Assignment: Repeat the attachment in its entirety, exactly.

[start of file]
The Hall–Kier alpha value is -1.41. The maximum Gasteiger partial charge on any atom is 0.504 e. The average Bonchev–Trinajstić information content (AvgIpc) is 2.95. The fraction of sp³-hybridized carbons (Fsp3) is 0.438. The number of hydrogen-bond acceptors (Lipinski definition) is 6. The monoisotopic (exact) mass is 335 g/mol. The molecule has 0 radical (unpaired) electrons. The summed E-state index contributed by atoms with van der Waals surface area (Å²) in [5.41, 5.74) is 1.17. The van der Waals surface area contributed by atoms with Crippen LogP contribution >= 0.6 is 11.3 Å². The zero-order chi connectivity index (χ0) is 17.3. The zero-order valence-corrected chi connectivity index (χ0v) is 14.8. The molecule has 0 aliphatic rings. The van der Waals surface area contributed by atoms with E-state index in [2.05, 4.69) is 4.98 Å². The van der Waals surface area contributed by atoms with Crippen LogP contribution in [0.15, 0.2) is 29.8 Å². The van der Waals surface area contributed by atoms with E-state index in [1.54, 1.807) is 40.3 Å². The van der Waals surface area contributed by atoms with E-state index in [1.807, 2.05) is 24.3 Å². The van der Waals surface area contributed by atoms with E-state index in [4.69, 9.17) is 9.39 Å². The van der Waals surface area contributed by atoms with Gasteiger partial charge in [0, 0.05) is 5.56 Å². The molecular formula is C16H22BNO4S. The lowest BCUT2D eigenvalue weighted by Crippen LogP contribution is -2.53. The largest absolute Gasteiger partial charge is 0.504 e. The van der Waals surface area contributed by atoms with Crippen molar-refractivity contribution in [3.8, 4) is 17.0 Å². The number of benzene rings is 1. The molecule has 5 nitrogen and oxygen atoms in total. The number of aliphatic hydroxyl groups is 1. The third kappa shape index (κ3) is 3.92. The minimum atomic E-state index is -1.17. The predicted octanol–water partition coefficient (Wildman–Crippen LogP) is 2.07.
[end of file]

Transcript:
The Hall–Kier alpha value is -1.41. The maximum Gasteiger partial charge on any atom is 0.504 e. The average Bonchev–Trinajstić information content (AvgIpc) is 2.95. The fraction of sp³-hybridized carbons (Fsp3) is 0.438. The number of hydrogen-bond acceptors (Lipinski definition) is 6. The monoisotopic (exact) mass is 335 g/mol. The molecule has 0 radical (unpaired) electrons. The summed E-state index contributed by atoms with van der Waals surface area (Å²) in [5.41, 5.74) is 1.17. The van der Waals surface area contributed by atoms with Crippen LogP contribution >= 0.6 is 11.3 Å². The zero-order chi connectivity index (χ0) is 17.3. The zero-order valence-corrected chi connectivity index (χ0v) is 14.8. The molecule has 0 aliphatic rings. The van der Waals surface area contributed by atoms with E-state index in [2.05, 4.69) is 4.98 Å². The van der Waals surface area contributed by atoms with Crippen LogP contribution in [0.15, 0.2) is 29.8 Å². The van der Waals surface area contributed by atoms with E-state index in [1.54, 1.807) is 40.3 Å². The van der Waals surface area contributed by atoms with E-state index in [1.807, 2.05) is 24.3 Å². The van der Waals surface area contributed by atoms with E-state index in [4.69, 9.17) is 9.39 Å². The van der Waals surface area contributed by atoms with Gasteiger partial charge in [0, 0.05) is 5.56 Å². The molecular formula is C16H22BNO4S. The lowest BCUT2D eigenvalue weighted by Crippen LogP contribution is -2.53. The largest absolute Gasteiger partial charge is 0.504 e. The van der Waals surface area contributed by atoms with Crippen molar-refractivity contribution in [3.8, 4) is 17.0 Å². The number of benzene rings is 1. The molecule has 5 nitrogen and oxygen atoms in total. The number of aliphatic hydroxyl groups is 1. The third kappa shape index (κ3) is 3.92. The minimum atomic E-state index is -1.17. The predicted octanol–water partition coefficient (Wildman–Crippen LogP) is 2.07.